In Neville v Wilkinson ((1782) 28 E.R. 1289) W was N’s lawyer and a creditor of N. N wanted to marry the daughter of S but was worried that S would not consent if he knew the full extent of N’s indebtedness. N persuaded W to vastly understate the amount of N’s debt to W. W agreed and the marriage went ahead. W was estopped from recovering the full amount of the debt from N since the marriage arrangements made by S were induced by W’s representation to S as to the level of N’s indebtedness. The court spoke of fraud rather than estoppel.

Common law estoppel: mortgagee not revealing his interest in the property

July 5, 2012

In Pickard v Sears (112 E.R. 179) P was the the mortgagee of property which the remained in the actual possession of M (the mortgagor). A writ of fieri facias was executed and the sheriff took the property mortgaged to P. P spoke to the sheriff about the sale of the property but never mentioned his own mortgage. The property was sold to S. P then claimed the property or payment of his debt from S. S refused. It was held that P was estopped from pleading his own mortgage having failed to mention it to the sheriff before the sale:

‘But the rule of law is clear, that where one by his words or conduct wilfully causes another to believe the existence of a certain state of things, and induces him to act on that belief, so as to alter his own previous position, the former is concluded from averring against the latter a different state of things as existing at the time.’ (Lord Denman CJ).

Recovering payments made voluntarily and with full knowledge that they may not be due. Estoppel in pais

July 3, 2012

Grundt v The Great Boulder Proprietary Gold Mines Ltd ((1937) 59 CLR 641) concerned a tribute agreement (the right to mine gold from a specified seam). The agreement allowed G to mine the ore. He was then to deliver it to the mine owner which would process it and account to G for half of the proceeds of sale. On 8 May 1935, the mine owner complained to G that he was mining in an area that was not covered by the agreement. At a meeting on 29 May 1935, G offered to stop all mining until the dispute as to the extent of the seam covered by the agreement could be settled by arbitration. The owner’s representative told him not to do this but it was still clear that there was a dispute and that the owner was not prepared to agree to G’s understanding as to the area covered by the agreement. Nevertheless, the mine owner continued to process all of the ore delivered by G and to account for a half share even though the owner was aware that G was still mining the disputed area as well as the area that was certainly covered by the agreement. There were no further discussions but in August 1936, the owner purported to cancel the tribute agreement.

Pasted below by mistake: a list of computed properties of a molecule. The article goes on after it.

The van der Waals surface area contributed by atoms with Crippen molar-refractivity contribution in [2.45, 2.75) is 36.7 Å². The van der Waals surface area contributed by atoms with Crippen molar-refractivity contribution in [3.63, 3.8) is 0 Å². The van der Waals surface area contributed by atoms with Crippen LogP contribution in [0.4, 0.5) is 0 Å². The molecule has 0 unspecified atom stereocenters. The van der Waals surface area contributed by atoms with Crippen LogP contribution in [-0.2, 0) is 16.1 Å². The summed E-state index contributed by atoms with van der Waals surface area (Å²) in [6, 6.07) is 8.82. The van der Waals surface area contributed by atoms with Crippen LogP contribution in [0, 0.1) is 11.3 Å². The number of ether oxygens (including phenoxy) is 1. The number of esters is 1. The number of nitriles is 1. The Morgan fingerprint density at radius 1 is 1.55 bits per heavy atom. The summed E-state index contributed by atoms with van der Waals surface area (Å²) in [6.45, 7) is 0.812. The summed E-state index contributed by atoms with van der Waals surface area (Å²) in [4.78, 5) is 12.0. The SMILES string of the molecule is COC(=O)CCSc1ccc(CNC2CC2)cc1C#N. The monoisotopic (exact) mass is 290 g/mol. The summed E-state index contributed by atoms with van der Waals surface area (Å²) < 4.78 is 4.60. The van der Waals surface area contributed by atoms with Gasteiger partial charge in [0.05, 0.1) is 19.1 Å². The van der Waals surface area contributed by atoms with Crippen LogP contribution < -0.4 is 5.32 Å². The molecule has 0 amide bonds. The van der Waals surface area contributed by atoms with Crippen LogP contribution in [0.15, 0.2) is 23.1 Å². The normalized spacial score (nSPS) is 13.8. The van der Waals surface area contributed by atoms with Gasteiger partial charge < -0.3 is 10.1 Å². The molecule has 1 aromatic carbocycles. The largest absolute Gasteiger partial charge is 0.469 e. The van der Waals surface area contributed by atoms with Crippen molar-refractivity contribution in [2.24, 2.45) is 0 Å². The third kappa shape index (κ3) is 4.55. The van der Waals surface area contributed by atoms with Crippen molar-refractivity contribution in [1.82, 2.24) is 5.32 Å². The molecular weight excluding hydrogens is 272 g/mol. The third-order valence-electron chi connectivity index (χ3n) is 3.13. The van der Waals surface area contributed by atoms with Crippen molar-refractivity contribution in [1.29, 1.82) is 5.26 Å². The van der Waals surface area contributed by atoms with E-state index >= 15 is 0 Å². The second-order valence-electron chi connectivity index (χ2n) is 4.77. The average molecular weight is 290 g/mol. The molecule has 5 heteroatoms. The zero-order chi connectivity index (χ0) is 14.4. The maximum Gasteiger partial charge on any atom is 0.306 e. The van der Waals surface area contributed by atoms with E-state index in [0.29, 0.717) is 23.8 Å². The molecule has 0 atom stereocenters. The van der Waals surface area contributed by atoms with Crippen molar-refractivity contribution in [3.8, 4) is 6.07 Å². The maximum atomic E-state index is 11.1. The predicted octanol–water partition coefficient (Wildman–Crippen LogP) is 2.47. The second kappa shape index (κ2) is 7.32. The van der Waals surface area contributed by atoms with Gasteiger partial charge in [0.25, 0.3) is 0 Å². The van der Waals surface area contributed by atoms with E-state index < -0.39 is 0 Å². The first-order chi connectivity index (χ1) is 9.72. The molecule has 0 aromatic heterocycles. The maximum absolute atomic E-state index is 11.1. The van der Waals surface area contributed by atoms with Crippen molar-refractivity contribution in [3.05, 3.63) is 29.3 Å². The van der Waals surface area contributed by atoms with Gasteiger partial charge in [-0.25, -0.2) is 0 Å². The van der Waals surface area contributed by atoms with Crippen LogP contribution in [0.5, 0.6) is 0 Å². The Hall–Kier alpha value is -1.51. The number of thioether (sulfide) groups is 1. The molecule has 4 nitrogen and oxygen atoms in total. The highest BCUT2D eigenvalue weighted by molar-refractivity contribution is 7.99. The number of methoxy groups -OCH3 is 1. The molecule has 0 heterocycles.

The High Court of Australia held that G had indeed trespassed beyond the area covered by the Tribute Agreement and would have to account for all of the excess profit earned up to May 1935. It would not, however, have to account for the excess profit in respect of the period from May 1935 up until the time of the attempted cancellation. There was unanimity as to this outcome but a difference of opinion as to how it should be arrived at. The majority (Dixon and McTiernan J) did not think that there was any estoppel. Rather they were of the opinion that it would be inequitable to allow the mine owner to recover the excess for that period since it had continued to receive the extra ore, process it and account for the proceeds of sale. It was also relevant to note the speculative and hazardous nature of G’s work in mining the ore. Dixon J. said:

‘Payments made in respect of a disputed liability are voluntary and cannot be recovered either directly or as damages representing part of a loss.’ (679)

and a little later: